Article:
Why does my material pucker when I embroider?
The most common reason for puckering is inadequate stabilization, usually not enough or not the correct type of stabilizers. The more stretchy your fabric and the larger and more dense your embroidery design – the more stabilization required.
What backing do I use for embroidery?
Basic cutaway backing is the most commonly used. It’s a wet-laid nonwoven backing, designed specifically for machine embroidery. Though available in several weights, I use the 2-oz. for most applications.
Why is my embroidery not lining up?
Your designs may not line up because of improper hooping, if you’ve hooped the fabric too loosely or too tightly.
How do you fix puckered hand embroidery?
To get rid of puckering 1) wet your fabric (either soak it in lukewarm water, soapy if you need to wash it and erase some marks, for example, or use a water spray) and 2) stretch it thoroughly. There are many ways to stretch it. You can pin it to a corkboard if you have one.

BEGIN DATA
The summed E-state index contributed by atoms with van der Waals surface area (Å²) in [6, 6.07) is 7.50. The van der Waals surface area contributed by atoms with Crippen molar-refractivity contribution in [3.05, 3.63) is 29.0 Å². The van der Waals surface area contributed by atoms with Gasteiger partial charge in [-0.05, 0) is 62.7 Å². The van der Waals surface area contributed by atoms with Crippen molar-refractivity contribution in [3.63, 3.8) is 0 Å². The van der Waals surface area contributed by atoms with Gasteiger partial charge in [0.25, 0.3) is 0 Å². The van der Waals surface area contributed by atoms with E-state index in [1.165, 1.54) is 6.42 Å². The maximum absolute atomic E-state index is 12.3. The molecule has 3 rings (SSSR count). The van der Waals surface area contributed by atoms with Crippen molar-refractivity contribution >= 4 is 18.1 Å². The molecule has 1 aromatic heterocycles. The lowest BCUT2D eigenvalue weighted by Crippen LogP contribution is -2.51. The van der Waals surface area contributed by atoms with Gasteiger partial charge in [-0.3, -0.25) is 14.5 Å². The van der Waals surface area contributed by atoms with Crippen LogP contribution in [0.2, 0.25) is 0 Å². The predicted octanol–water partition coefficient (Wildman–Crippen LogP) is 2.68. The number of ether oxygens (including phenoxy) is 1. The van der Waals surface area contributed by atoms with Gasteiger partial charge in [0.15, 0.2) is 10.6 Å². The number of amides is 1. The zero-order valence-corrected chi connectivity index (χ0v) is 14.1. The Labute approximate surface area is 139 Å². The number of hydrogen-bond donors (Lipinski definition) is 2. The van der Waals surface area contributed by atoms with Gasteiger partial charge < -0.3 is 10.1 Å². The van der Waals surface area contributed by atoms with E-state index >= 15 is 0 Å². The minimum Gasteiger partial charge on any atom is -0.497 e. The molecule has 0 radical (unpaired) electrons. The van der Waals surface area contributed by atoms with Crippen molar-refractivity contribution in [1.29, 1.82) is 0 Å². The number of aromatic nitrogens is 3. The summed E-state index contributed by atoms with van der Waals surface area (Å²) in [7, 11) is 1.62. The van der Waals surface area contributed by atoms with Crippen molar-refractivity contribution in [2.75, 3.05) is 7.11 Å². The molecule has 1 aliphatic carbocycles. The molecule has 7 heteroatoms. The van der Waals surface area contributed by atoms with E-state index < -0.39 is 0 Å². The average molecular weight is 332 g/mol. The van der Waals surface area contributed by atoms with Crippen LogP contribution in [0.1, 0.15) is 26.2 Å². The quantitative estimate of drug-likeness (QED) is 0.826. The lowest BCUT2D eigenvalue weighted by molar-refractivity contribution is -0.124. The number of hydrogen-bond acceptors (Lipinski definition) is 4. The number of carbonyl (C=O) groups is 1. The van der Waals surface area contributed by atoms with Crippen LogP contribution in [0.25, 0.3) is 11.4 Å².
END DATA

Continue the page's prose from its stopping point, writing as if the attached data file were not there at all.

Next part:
How do you stabilize embroidery designs?
A lighter water-soluble stabilizer such as Sulky Solvy works well for this. Hoop it together with the fabric and backing stabilizer. Another use for water-soluble stabilizers is stitching a light, open design on a sheer (but sturdy) fabric such as organza.
What is the defects on fabric puckering?
Puckering is an irregular seam surface. You’ll see this garment defect more commonly in woven fabrics and knitted ones. Puckering is especially prominent on garments that are tightly woven.